I’ve been happily surprised by a number of detective games this year and stumbled upon this one as I always do: looking for Ace Attorney alternatives. Expect the usual suspects: investigating, interrogating, and devious villains. Kobayashi was enjoyable while it lasted but not exactly thrilling and the cases were more a tickle than scratch. 
  1. (Don’t) Open Your Eyes – midnight chats with a nightmare
    An interesting curio and probably the best example of an ‘experience’ on this list. Playing with minimal visuals, you create a ‘monster’ of your own imagining as it tries to convince you to open your eyes. Real or daydream? Regardless, the gently creepy atmosphere, brought to life by excellent VA, lingers long after daybreak. 
Death end re;Quest
  1. Dragon Quest XI: Echoes of an Elusive Age – classic heroism in HD
    Same old questing, Toriyama designs and heroic story. Dragon Quest is your favourite blanket. Comfortably familiar but softer with age. XI’s definitive edition is everything you’d expect from a DQ game but polished to perfection with sharp graphics and greater accessibility. I find DQ games plodding but typically worth the journey so I definitely need to go back and finish it next year. Oh and will developers please add that forging feature into an essentials mini-game list?
  1. Dragon Quest Builders 2 – Minecraft but better
    I avoid open-ended sandboxes. I’m the player that happily makes bland 3×3 crop squares all around rather than actually be creative. Yet I went all out with Builder. Multi-story glass structures. Indoor hot spring complex. Leafy rooftop canopies. It helps that Builders makes construction simple without being dull and there’s enough direction from its JRPG roots to not feel lost. I left satisfied after liberating the desert town but wouldn’t be surprised if I returned to build the next architectural wonder. 
  1. Evenicle – wedding bells and knightly knells (NSFW) 
    My first AliceSoft eroge was a ball. The premise is nonsensical: man becomes knight to get a harem in a fantasy land where multiple relationships are outlawed for everyone besides knights. Oh, and this starts because he wants to bang both of his adoptive sisters. Nonetheless, the lore is good, the theme of polyamory is dealt well, and there’s a nifty JRPG battle system within the suggestive wrapping. AliceSoft’s production values are excellent so I’ll pick up Evenicle 2 too. Ramius: Best Girl. 
  1. Far Cry 5 – ugh
    Probably my least favourite game on this list. I found it equally dull (open-world bloat) and stressful (why am I pinged by cultists every 5 mins?!) The story made me squirm. Promptly uninstalled.
  2. Final Fantasy XV – brotrip! brotrip!
    The bromance is strong here. The camaraderie and sense of freedom to do what you want – whether fishing, cooking, or snapping scenic shots – were a breath of fresh air. Despite the serious Evil Empire story and grand spectacles, it’s honestly a relaxing game where you’re mostly hanging out with buddies. But, when that battle theme begins… oooh, nothing’s better than warping your sword into your foe’s face.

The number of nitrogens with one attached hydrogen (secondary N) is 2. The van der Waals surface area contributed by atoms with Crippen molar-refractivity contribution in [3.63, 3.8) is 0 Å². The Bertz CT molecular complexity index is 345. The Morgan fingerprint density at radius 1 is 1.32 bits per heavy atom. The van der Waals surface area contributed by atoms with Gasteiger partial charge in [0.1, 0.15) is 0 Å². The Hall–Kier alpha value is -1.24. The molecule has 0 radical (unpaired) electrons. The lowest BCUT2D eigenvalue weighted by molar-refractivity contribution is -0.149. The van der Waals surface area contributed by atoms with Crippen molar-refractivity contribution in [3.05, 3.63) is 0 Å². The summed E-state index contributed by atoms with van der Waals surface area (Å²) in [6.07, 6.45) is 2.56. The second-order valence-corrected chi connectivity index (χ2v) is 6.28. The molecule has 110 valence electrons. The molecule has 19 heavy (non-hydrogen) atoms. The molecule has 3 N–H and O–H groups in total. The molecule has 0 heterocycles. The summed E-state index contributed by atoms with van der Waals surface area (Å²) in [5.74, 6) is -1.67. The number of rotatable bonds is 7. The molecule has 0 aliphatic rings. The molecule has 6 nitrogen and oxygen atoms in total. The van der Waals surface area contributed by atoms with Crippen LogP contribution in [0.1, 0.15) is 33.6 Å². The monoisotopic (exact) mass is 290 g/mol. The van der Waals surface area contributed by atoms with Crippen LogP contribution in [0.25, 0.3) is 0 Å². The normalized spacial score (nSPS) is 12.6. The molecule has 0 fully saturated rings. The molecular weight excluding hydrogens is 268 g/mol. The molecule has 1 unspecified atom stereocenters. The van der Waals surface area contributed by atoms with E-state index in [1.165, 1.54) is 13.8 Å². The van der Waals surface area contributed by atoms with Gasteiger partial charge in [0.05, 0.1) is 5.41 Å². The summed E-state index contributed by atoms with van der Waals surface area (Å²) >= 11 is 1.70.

3. Fire Emblem: Three Houses – late for school and I’m the teacher!
    On my final route (Blue Lions) after more than a year. I wanted to save the best for last and angsty pirate Dimitri caught my eye immediately, so it’s been a long time coming. I love all FE games but especially ones that indulge me with fluff like tea parties and fishing. Garrag Mach was great fun to explore and the maps were satisfying – just wish there was more variety in the auxiliary ones. 
  1. Gothic Murder: Adventure that Changes Destiny – murder maid
    I found this short otome-ish adventure out of the blue on the Switch eshop. It follows a maid who gets premonitions of her lord dying and tries to stop his murder multiple times (poor guy). The mystery and puzzles are on the lean side but it’s still a pleasant few hours and has a good twist. 
  1. Iconoclasts – put a wrench in it
    Who would think a wrench would be so useful? Turns out that it’s handy for a whole manner of things besides walloping enemies, like grappling to platforms and electrifying stuff. The story isn’t very memorable and the platforming falls short of Hollow Knight or Shantae, my S tier, but most do. Iconoclasts is a cheery adventure that scratches that -vania itch. 
  1. Inbento – feel the (motherly) love
    There’s nothing like a home cooked meal by your loved one. In this deceptively difficult puzzler, you create bento boxes by manipulating preset blocks of ingredients. What makes this small eshop title special is how it infuses abstract puzzles with emotion by cooking up a wordless story about a mother cat making lunch for her kitten. The meat of the game is the puzzles but, like a bento wrapped in beautiful furoshiki cloth, the story is the magic ingredient.